90.9 WBUR - Boston's NPR news station
Top Stories:
PLEDGE NOW
Major League Baseball’s Wobbly Future

Has America’s past-time gone past its time?  Major League Baseball playoffs are upon us, but the future of baseball is looking kinda wobbly.

Pittsburgh Pirates' Marlon Byrd, right, is greeted by teammate Pedro Alvarez after hitting a home run in the second inning of the NL wild-card playoff baseball game against the Cincinnati Reds on Tuesday, Oct. 1, 2013, in Pittsburgh. (AP)

Pittsburgh Pirates’ Marlon Byrd, right, is greeted by teammate Pedro Alvarez after hitting a home run in the second inning of the NL wild-card playoff baseball game against the Cincinnati Reds on Tuesday, Oct. 1, 2013, in Pittsburgh. (AP)

If soccer is the “beautiful game” and football is the game for hitting and basketball is jazz, what is baseball these days?  Once it was without a doubt the “national pastime.”  The quintessential American game.  But America has changed.  Our lives are faster, less patient, more amped.  Major League Baseball still does just fine, thank you.  But soccer and lacrosse and video games are giving baseball a run for its money among kids.  The World Series isn’t drawing like it used to.  This hour On Point:  maybe we love it for its difference, but are baseball and America’s mainstream culture drifting apart?

– Tom Ashbrook

Guests

Jonathan Mahler, contributing writer for the New York Times, sports columnist for Bloomberg View and Deadspin and author of “Ladies and Gentlemen, the Bronx is Burning: 1977, Baseball, Politics, and the Battle for the Soul of a City.” (@JonathanMahler)

Matthew Futterman, senior special writer for the Wall Street Journal. (@MattFutterman)

David Steele, columnist for SportingNews.com. (@David_C_Steele)

Rob Neyer, national baseball editor for SB Nation. (@RobNeyer)

From Tom’s Reading List

New York Times: Is the Game Over? — “Baseball seems simply to have fallen out of the national conversation (unless the conversation happens to be about steroids, that is). The last time baseball felt front and center, culturally speaking, was the 1998 home-run race between Mark McGwire and Sammy Sosa. And we all know how that turned out. What happened — is happening — to our national pastime? For all the moral hysteria, the answer, I think, has little or nothing to do with performance-enhancing drugs. It does have a lot to do with the broader cultural trends that have helped shape modern America.”

SB Nation: Being Another Irrelevant Essay On Baseball’s Irrelevance — “Is it October? It must be October. Or February. Or March. Because those are typically the months when people are paid good money to write about baseball’s irrelevance. It’s been happening for a hundred years, at least, but it’s been happening a lot since the early 1960s, when television networks discovered that people really, really love to spend their Sunday afternoons on a couch, drinking beer and watching huge men bruise and break each other.”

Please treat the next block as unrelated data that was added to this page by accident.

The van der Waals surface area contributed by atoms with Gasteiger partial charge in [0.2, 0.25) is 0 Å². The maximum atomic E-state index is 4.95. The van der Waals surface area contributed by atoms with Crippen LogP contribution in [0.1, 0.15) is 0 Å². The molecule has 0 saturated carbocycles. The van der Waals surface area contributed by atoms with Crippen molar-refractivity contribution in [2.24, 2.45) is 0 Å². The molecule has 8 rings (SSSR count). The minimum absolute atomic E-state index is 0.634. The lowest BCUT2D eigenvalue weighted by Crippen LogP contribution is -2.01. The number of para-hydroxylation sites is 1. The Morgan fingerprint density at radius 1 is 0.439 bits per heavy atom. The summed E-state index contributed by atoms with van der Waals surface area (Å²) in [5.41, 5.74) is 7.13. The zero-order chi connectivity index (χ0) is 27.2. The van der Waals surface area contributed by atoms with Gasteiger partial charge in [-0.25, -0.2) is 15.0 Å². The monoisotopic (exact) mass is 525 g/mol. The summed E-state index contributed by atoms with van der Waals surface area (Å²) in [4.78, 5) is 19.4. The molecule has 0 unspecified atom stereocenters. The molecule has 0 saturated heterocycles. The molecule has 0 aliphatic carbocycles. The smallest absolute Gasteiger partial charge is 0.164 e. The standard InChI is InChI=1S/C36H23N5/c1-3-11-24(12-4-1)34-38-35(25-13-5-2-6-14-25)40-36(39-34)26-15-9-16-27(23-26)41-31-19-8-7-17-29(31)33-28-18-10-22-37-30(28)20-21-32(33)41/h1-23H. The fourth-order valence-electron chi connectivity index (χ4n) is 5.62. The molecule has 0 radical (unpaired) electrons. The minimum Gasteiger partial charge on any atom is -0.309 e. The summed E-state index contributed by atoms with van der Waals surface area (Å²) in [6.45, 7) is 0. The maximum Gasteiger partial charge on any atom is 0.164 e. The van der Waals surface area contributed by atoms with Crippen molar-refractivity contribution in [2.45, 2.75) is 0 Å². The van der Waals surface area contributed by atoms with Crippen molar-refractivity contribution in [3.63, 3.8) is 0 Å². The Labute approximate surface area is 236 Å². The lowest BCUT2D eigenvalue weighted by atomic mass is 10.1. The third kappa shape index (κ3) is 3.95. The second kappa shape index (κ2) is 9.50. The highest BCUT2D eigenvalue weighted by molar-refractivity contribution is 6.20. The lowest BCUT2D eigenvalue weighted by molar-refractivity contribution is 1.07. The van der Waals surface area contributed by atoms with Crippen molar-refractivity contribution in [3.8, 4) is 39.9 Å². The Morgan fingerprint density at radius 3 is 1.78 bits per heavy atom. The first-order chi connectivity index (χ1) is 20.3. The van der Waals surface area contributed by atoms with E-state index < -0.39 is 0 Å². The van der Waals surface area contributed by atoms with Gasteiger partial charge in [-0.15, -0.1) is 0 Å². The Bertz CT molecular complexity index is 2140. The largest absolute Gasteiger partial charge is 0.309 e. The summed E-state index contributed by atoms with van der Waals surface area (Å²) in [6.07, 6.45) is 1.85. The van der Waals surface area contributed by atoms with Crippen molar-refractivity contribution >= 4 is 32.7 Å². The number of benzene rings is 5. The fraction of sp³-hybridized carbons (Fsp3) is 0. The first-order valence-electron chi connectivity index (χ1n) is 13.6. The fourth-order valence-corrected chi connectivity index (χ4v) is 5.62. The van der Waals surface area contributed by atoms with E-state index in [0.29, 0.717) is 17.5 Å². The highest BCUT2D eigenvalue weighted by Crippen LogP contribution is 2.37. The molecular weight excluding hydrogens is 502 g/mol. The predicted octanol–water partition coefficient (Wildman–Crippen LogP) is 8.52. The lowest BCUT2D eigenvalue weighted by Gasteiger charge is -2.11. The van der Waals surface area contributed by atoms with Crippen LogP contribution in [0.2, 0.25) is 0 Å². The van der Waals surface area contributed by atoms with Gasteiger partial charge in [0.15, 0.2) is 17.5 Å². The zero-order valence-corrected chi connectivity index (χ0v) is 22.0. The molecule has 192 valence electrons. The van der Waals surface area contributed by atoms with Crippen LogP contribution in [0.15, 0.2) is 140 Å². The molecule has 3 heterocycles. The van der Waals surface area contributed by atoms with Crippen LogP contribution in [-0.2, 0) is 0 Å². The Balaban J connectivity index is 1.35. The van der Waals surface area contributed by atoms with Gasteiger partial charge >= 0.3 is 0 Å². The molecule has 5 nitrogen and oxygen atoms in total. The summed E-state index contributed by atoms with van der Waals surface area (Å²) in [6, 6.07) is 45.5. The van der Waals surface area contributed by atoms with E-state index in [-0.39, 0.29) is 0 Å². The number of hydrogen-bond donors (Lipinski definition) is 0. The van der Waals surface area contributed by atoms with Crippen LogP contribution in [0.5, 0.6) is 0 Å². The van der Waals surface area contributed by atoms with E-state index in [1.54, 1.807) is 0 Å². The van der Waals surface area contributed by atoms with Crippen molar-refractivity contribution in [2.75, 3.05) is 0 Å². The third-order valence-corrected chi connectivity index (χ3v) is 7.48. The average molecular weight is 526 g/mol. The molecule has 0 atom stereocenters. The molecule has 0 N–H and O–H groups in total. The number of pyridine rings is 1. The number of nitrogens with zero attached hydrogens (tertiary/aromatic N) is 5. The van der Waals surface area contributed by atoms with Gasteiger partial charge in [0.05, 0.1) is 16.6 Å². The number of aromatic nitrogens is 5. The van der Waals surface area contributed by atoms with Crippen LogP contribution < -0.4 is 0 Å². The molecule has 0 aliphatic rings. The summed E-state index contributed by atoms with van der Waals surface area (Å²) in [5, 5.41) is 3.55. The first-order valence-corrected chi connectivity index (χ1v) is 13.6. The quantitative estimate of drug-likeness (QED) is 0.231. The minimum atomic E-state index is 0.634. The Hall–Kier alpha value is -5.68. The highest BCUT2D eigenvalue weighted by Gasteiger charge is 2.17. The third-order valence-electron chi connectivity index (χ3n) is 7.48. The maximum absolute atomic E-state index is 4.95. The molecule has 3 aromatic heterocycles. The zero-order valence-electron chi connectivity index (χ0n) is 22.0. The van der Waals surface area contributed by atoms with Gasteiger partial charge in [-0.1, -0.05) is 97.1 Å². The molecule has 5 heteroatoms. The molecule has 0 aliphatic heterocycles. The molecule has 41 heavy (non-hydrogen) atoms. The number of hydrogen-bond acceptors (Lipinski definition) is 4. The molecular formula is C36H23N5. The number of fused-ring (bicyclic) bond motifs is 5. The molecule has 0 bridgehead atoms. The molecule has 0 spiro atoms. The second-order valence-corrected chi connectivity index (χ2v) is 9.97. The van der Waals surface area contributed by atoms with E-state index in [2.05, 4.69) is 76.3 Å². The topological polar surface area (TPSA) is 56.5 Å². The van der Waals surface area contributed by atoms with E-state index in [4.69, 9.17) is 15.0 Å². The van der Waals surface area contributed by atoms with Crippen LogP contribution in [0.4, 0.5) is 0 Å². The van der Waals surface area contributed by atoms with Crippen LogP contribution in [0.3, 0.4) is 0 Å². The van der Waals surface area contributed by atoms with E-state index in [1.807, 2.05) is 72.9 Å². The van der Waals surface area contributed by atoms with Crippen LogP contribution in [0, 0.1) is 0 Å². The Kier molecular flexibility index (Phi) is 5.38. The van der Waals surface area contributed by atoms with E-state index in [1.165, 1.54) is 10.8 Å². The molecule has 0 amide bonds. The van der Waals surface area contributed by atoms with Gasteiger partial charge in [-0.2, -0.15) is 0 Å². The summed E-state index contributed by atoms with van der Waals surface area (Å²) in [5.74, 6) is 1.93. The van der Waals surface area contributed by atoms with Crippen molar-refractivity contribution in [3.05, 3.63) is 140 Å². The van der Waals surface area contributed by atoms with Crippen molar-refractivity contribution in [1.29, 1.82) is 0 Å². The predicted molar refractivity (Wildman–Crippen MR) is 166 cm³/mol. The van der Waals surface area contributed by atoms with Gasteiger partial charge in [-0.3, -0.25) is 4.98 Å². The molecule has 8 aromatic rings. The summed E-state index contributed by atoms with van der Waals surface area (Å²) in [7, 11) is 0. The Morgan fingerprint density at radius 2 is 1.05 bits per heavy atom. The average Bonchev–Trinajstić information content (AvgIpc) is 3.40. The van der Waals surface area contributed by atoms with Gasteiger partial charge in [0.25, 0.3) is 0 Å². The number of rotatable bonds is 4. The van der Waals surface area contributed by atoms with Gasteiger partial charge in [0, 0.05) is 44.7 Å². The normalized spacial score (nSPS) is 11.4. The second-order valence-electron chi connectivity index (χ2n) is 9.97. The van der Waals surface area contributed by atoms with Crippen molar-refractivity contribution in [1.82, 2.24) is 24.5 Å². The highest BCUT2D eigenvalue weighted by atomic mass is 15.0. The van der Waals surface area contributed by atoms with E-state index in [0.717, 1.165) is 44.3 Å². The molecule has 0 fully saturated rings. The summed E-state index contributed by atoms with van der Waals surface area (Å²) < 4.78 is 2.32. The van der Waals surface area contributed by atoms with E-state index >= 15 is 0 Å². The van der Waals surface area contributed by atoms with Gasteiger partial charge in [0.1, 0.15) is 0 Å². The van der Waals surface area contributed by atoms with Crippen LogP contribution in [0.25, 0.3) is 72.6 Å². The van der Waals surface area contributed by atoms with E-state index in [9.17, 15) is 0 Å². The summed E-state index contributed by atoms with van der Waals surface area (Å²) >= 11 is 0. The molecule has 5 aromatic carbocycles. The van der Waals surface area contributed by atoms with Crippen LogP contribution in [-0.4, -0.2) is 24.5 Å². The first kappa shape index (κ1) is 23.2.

Wall Street Journal: Has Baseball’s Moment Passed? “From 2000 to 2009, the latest year for which figures are available, the number of kids aged 7 to 17 playing baseball fell 24%, according to the National Sporting Goods Association, an industry trade group. Despite growing concerns about the long-term effects of concussions, participation in youth tackle football has soared 21% over the same time span, while ice hockey jumped 38%. The Sporting Goods Manufacturing Association, another industry trade group, said baseball participation fell 12.7% for the overall population.”

Please follow our community rules when engaging in comment discussion on this site.
ONPOINT
TODAY
Oct 24, 2014
Ottawa police officers, with Parliament Hill in the background, guard the area around the National War Memorial in downtown Ottawa on Thursday. (Reuters/Landov)

Gunfire in Canada’s capital. Billionaire millions hit the midterms. Huge airbag recall. Ben Bradlee is dead. Our weekly news roundtable goes behind the headlines.

Oct 24, 2014
Andrew (Miles Teller) and his often demanding conductor, Terrence (J.K. Simmons) in a scene from the new film, "Whiplash." (Courtesy Sony Pictures Classics)

The new movie “Whiplash”. The thin line between obsession and abuse on the road to greatness. In music, the arts…sports.

RECENT
SHOWS
Oct 24, 2014
Andrew (Miles Teller) and his often demanding conductor, Terrence (J.K. Simmons) in a scene from the new film, "Whiplash." (Courtesy Sony Pictures Classics)

The new movie “Whiplash”. The thin line between obsession and abuse on the road to greatness. In music, the arts…sports.

 
Oct 24, 2014
Ottawa police officers, with Parliament Hill in the background, guard the area around the National War Memorial in downtown Ottawa on Thursday. (Reuters/Landov)

Gunfire in Canada’s capital. Billionaire millions hit the midterms. Huge airbag recall. Ben Bradlee is dead. Our weekly news roundtable goes behind the headlines.

On Point Blog
On Point Blog
The Explicast, Episode Two: Why Is Election Day On A Tuesday?
Friday, Oct 24, 2014

The Explicast is back for another round. This time, we’re looking at Election Day, and why we all keep voting on a random Tuesday in early November.

More »
Comment
 
Our Week In The Web: October 24, 2014
Friday, Oct 24, 2014

On comments, comment sections, and ROY G BIV.

More »
Comment
 
Introducing The Explicast: A New Podcast From On Point Radio
Friday, Oct 17, 2014

Confused about the news? Don’t worry: so are we sometimes! Introducing a new On Point Radio podcast: The Explicast. You can find Episode One right here.

More »
3 Comments